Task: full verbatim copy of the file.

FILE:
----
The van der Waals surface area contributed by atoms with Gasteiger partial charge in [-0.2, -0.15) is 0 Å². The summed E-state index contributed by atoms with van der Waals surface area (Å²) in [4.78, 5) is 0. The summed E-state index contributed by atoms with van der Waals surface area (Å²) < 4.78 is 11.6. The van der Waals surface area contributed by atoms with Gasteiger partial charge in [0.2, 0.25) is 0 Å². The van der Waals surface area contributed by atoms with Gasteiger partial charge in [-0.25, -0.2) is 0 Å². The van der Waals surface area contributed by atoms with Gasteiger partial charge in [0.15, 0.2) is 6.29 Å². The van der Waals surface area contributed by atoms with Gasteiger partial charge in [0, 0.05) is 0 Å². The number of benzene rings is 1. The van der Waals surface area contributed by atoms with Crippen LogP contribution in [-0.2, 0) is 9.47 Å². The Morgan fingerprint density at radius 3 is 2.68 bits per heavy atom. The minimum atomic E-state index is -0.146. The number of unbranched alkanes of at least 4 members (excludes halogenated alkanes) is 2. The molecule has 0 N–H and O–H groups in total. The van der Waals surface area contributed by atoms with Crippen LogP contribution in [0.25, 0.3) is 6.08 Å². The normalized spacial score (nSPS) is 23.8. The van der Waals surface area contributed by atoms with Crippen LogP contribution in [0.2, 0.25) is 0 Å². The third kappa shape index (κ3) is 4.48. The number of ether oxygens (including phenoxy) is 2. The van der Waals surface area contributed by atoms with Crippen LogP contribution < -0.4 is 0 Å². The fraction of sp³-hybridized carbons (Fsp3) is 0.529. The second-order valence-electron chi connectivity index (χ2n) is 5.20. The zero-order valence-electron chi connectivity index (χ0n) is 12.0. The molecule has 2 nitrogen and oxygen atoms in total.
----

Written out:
The van der Waals surface area contributed by atoms with Gasteiger partial charge in [-0.2, -0.15) is 0 Å². The summed E-state index contributed by atoms with van der Waals surface area (Å²) in [4.78, 5) is 0. The summed E-state index contributed by atoms with van der Waals surface area (Å²) < 4.78 is 11.6. The van der Waals surface area contributed by atoms with Gasteiger partial charge in [0.2, 0.25) is 0 Å². The van der Waals surface area contributed by atoms with Gasteiger partial charge in [-0.25, -0.2) is 0 Å². The van der Waals surface area contributed by atoms with Gasteiger partial charge in [0.15, 0.2) is 6.29 Å². The van der Waals surface area contributed by atoms with Gasteiger partial charge in [0, 0.05) is 0 Å². The number of benzene rings is 1. The van der Waals surface area contributed by atoms with Crippen LogP contribution in [-0.2, 0) is 9.47 Å². The Morgan fingerprint density at radius 3 is 2.68 bits per heavy atom. The minimum atomic E-state index is -0.146. The number of unbranched alkanes of at least 4 members (excludes halogenated alkanes) is 2. The molecule has 0 N–H and O–H groups in total. The van der Waals surface area contributed by atoms with Crippen LogP contribution in [0.25, 0.3) is 6.08 Å². The normalized spacial score (nSPS) is 23.8. The van der Waals surface area contributed by atoms with Crippen LogP contribution in [0.2, 0.25) is 0 Å². The third kappa shape index (κ3) is 4.48. The number of ether oxygens (including phenoxy) is 2. The van der Waals surface area contributed by atoms with Crippen LogP contribution < -0.4 is 0 Å². The fraction of sp³-hybridized carbons (Fsp3) is 0.529. The second-order valence-electron chi connectivity index (χ2n) is 5.20. The zero-order valence-electron chi connectivity index (χ0n) is 12.0. The molecule has 2 nitrogen and oxygen atoms in total.